Gouverneur Morris [1876-1953]
The Pagan's Progress


THOSE to whom he had been charitable brought the body of the great hunter to his cave, and laid it within. But first they carried out the clubs and the nets and the fish spears and the war spears and all that was of use, to be divided among them, for the great hunter would not need such things any more.

Dissolution — decay — dust — nothing. It was thus that they conceived the end of man.

No brutish face in that hairy circle looked upward; no eagle eye saw aught but the cadavre, the cave, the weapons and the surrounding forest. The great hunter was dead ; the keen eyes closed, the sensitive ears deaf, the nostrils still.

Bring down the roof of the cave and cover him, close up the mouth of the cave and forget him. He is dead and done for. Give his weapons to those that can use them. The great hands are inert ; the mighty thighs have lost their springs. He will run no more on any trail. His hunting is over. He has made his last journey to a dark place and a long sleep.

For you, tribesman, a short span wherein to shout the war cry and swing the club, a little sunlight to see by, a few springs of desire, a few rains, a few snows. The longer the better, for after, — all will be at an end. Like the great hunter, insensate and unaware, you will lie in the dark for the ages of ages.

Wail, tribeswomen and beat your breasts! You shall bring life into the world, but you shall not take life away.

The sleep of life is a good sleep, for man awakens there-from happy and refreshed. But from the sleep of death there is no awakening. Man born to light, dies into darkness.

Thus it was in the forest ten million years ago.


There lies to-day, in the midst of a great house, the body of a man awaiting the last honors which can be rendered to it.

A week ago the doings of that man stirred two countries ; two countries, to-day, are shaken by the news of his death. The hundreds to whom he was good and generous, mourn it; those who bore him ill-will are shocked by it; the world regrets it. For all join in remembering that the man, human and frail as other men, was still broad, brilliant and fabulous, a choice and master spirit of his age.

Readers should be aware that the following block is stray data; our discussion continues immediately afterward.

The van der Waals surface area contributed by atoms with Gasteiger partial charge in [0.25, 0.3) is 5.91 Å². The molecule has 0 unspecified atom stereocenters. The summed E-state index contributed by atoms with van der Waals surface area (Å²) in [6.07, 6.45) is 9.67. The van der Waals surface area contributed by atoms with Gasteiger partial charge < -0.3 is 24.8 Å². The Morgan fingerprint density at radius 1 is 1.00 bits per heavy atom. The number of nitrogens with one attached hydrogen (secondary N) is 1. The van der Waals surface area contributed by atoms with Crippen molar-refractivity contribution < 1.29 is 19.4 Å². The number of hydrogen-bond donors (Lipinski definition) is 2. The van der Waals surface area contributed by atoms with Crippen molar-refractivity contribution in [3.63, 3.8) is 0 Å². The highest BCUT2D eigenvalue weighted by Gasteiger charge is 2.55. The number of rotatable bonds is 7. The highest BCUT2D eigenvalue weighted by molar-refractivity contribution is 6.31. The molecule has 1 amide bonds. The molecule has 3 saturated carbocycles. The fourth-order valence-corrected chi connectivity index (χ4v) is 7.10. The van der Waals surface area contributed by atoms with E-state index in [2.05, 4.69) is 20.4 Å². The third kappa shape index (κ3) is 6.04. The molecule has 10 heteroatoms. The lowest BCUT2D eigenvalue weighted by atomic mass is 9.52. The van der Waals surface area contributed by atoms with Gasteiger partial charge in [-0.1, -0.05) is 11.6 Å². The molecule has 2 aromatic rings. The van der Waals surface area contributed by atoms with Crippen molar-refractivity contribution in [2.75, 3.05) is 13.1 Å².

There he lies, the great man, in the midst of his earthly treasures. Presently he will be laid in the narrow house, and they will remain behind. Nothing of the man shall go with him out of the world but that which he brought into the world with him. And tho it may be that there is none so presumptuous as to proclaim where and how the man shall arise, yet there are few indeed so obstinate as to believe that he has perished utterly.

For we know that all things move onward and upward. The cell became the ape, the ape became the man, and the man shall become — what? That we must not know clearly. But we must know that it will be something above man, — and beyond.

Who is so beholden to life as not to look upon the idea of death with comfort? Not to-morrow, but in the course of years, services and honors? By all means, when the trum-pet calls, let us pass comfort-ably upward into death. For this death is no descent into darkness, but rather a progress, of time and soul; and the body of the barren woman shall be fertile in death, and the soul of the wicked man shall be cleansed. And we that were born to darkness shall die into the light.

Thus it is to-day after the schooling of the ages.


Read then, how Sunrise, the pagan, was born in the dark, and having suffered at the hands of death, carne to see the light glimmering beyond, and the life.

G. M.